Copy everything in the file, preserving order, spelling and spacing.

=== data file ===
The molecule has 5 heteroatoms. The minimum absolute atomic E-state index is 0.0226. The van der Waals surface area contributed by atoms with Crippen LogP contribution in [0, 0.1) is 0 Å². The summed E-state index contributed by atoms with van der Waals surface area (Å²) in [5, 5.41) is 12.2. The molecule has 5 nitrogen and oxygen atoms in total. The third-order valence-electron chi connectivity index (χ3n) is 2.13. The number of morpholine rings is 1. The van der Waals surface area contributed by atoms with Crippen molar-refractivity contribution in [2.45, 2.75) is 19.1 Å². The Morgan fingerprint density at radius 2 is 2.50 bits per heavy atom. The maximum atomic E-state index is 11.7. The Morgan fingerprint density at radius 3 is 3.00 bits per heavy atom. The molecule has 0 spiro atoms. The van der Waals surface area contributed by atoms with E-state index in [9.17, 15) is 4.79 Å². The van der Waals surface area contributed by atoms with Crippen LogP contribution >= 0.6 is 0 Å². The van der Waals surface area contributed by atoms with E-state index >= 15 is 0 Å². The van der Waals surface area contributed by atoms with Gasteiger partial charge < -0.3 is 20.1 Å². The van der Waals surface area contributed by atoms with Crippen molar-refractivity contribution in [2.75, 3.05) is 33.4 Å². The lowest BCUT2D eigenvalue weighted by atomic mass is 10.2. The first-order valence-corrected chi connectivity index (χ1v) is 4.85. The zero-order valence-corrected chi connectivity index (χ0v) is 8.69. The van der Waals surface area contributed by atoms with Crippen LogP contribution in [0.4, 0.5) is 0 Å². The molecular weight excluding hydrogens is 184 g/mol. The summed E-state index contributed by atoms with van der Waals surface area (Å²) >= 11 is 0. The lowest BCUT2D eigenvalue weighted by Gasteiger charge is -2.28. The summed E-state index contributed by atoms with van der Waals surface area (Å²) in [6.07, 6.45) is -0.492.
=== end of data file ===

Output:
The molecule has 5 heteroatoms. The minimum absolute atomic E-state index is 0.0226. The van der Waals surface area contributed by atoms with Crippen LogP contribution in [0, 0.1) is 0 Å². The summed E-state index contributed by atoms with van der Waals surface area (Å²) in [5, 5.41) is 12.2. The molecule has 5 nitrogen and oxygen atoms in total. The third-order valence-electron chi connectivity index (χ3n) is 2.13. The number of morpholine rings is 1. The van der Waals surface area contributed by atoms with Crippen molar-refractivity contribution in [2.45, 2.75) is 19.1 Å². The Morgan fingerprint density at radius 2 is 2.50 bits per heavy atom. The maximum atomic E-state index is 11.7. The Morgan fingerprint density at radius 3 is 3.00 bits per heavy atom. The molecule has 0 spiro atoms. The van der Waals surface area contributed by atoms with E-state index in [9.17, 15) is 4.79 Å². The van der Waals surface area contributed by atoms with Crippen LogP contribution >= 0.6 is 0 Å². The van der Waals surface area contributed by atoms with E-state index >= 15 is 0 Å². The van der Waals surface area contributed by atoms with Gasteiger partial charge < -0.3 is 20.1 Å². The van der Waals surface area contributed by atoms with Crippen molar-refractivity contribution in [2.75, 3.05) is 33.4 Å². The lowest BCUT2D eigenvalue weighted by atomic mass is 10.2. The first-order valence-corrected chi connectivity index (χ1v) is 4.85. The zero-order valence-corrected chi connectivity index (χ0v) is 8.69. The van der Waals surface area contributed by atoms with Crippen LogP contribution in [0.4, 0.5) is 0 Å². The molecular weight excluding hydrogens is 184 g/mol. The summed E-state index contributed by atoms with van der Waals surface area (Å²) >= 11 is 0. The lowest BCUT2D eigenvalue weighted by Gasteiger charge is -2.28. The summed E-state index contributed by atoms with van der Waals surface area (Å²) in [6.07, 6.45) is -0.492.